Issues of Cultural Discontinuities in the Education of Aboriginal Students
Using ethnographic and reflective narrative methods in an inner-city kindergarten classroom with a high proportion of Aboriginal children from Ojibway and Cree ancestries in Western Canada, this paper explores issues of cultural discontinuities as often experienced by Aboriginal students as they move from their home environment to a school environment.
This paper begins with the recognition that students whose culture differ from the mainstream culture often experience difficulties in their school experiences because they do not conform to the ways in which schools choose to define what constitutes learning. In particular, I explore how cross-cultural interactions with Aboriginal students are sometimes misinterpreted by teachers. In doing so, I focus on Aboriginal interaction patterns often referred to as strategies of indirection, such as non-interference and non-competitiveness. I then explore Aboriginal children's cross-cultural experiences as they often struggle between their own cultural conventions and the school's. I do so by reflecting on my own research experiences with Aboriginal people in educational and research contexts. Finally, reflecting on the conversations that I had with Aboriginal children, community members, and Aboriginal educational consultants, I explore some of the options and challenges that teachers may face when developing culturally responsive pedagogical practices with Aboriginal students.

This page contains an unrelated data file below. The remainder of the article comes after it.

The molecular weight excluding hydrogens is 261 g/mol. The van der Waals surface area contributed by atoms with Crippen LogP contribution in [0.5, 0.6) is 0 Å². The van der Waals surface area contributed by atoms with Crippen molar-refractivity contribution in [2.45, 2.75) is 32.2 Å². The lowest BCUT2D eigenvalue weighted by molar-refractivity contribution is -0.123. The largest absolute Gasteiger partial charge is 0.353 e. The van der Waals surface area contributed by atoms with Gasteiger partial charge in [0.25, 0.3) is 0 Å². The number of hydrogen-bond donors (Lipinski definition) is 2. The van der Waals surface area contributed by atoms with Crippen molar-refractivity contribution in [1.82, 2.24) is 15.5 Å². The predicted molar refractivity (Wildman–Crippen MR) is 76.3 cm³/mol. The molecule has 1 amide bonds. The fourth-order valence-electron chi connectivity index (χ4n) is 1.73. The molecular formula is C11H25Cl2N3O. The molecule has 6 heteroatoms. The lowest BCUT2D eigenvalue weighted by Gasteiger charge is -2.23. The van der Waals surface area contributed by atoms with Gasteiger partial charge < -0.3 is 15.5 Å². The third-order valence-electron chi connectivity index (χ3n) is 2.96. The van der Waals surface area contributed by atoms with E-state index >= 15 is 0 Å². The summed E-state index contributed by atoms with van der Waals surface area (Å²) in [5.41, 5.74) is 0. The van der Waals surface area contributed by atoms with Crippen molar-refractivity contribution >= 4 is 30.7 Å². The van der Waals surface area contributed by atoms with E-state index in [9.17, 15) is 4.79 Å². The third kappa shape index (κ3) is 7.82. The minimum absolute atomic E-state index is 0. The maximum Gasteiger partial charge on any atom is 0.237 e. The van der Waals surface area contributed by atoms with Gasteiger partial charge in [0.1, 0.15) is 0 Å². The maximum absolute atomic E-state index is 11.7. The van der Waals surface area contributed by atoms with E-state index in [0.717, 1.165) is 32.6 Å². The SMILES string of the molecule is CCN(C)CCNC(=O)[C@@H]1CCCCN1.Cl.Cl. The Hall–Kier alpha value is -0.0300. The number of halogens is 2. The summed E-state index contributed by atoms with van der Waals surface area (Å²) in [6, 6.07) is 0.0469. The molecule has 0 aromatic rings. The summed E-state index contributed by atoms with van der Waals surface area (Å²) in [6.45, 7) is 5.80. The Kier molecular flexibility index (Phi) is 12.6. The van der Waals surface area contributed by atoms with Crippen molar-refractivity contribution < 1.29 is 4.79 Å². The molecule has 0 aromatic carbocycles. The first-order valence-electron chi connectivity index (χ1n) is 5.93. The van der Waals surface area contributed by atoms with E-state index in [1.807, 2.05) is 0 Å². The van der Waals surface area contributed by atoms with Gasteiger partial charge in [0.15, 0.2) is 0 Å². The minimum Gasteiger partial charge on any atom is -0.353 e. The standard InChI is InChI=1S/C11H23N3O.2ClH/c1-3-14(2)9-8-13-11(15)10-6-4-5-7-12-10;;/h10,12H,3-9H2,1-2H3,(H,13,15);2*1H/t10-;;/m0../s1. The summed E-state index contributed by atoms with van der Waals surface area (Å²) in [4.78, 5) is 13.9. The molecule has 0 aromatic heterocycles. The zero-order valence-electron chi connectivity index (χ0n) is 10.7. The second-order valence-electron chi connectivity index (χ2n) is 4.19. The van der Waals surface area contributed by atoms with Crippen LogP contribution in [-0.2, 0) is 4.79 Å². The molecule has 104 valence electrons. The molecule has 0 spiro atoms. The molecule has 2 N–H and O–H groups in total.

Concluding remarks will be shared on how researchers may ethically position themselves in classroom ethnography with special attention to issues of power, caring and advocacy.
Keywords: Aboriginal Education, Cultural Sensitivity, Classroom Ethnography, Interaction Patterns, Cultural Discontinuity
Dr Nathalie Piquemal
Assistant Professor, Faculty of Education, University of Manitoba